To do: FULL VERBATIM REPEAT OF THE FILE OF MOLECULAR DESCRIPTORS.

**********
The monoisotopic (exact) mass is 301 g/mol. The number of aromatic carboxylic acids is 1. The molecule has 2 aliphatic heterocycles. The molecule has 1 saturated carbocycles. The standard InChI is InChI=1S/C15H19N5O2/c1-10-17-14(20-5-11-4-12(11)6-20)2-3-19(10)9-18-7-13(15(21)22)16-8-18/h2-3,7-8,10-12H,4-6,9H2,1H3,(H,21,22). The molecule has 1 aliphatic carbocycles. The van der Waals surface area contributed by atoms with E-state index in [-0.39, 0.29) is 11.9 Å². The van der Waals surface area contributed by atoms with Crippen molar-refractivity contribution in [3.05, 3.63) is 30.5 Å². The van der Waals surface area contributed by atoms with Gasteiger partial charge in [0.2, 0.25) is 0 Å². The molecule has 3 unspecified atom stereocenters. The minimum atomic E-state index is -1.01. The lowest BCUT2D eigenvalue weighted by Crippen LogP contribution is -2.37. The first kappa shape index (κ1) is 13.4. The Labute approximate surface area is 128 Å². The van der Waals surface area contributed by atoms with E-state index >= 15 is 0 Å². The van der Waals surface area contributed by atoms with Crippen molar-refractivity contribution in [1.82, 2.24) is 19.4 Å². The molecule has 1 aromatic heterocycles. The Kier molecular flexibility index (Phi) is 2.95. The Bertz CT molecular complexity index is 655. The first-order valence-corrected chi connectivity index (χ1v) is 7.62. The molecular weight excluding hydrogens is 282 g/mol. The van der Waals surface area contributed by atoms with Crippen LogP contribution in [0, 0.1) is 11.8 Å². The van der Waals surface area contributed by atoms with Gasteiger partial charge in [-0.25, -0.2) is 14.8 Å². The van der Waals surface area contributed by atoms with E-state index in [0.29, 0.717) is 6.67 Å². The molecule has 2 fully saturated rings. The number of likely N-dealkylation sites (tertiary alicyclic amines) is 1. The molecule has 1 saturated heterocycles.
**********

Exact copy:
The monoisotopic (exact) mass is 301 g/mol. The number of aromatic carboxylic acids is 1. The molecule has 2 aliphatic heterocycles. The molecule has 1 saturated carbocycles. The standard InChI is InChI=1S/C15H19N5O2/c1-10-17-14(20-5-11-4-12(11)6-20)2-3-19(10)9-18-7-13(15(21)22)16-8-18/h2-3,7-8,10-12H,4-6,9H2,1H3,(H,21,22). The molecule has 1 aliphatic carbocycles. The van der Waals surface area contributed by atoms with E-state index in [-0.39, 0.29) is 11.9 Å². The van der Waals surface area contributed by atoms with Crippen molar-refractivity contribution in [3.05, 3.63) is 30.5 Å². The van der Waals surface area contributed by atoms with Gasteiger partial charge in [0.2, 0.25) is 0 Å². The molecule has 3 unspecified atom stereocenters. The minimum atomic E-state index is -1.01. The lowest BCUT2D eigenvalue weighted by Crippen LogP contribution is -2.37. The first kappa shape index (κ1) is 13.4. The Labute approximate surface area is 128 Å². The van der Waals surface area contributed by atoms with E-state index >= 15 is 0 Å². The van der Waals surface area contributed by atoms with Crippen molar-refractivity contribution in [1.82, 2.24) is 19.4 Å². The molecule has 1 aromatic heterocycles. The Kier molecular flexibility index (Phi) is 2.95. The Bertz CT molecular complexity index is 655. The first-order valence-corrected chi connectivity index (χ1v) is 7.62. The molecular weight excluding hydrogens is 282 g/mol. The van der Waals surface area contributed by atoms with Crippen LogP contribution in [0, 0.1) is 11.8 Å². The van der Waals surface area contributed by atoms with Gasteiger partial charge in [-0.25, -0.2) is 14.8 Å². The van der Waals surface area contributed by atoms with E-state index in [0.29, 0.717) is 6.67 Å². The molecule has 2 fully saturated rings. The number of likely N-dealkylation sites (tertiary alicyclic amines) is 1. The molecule has 1 saturated heterocycles.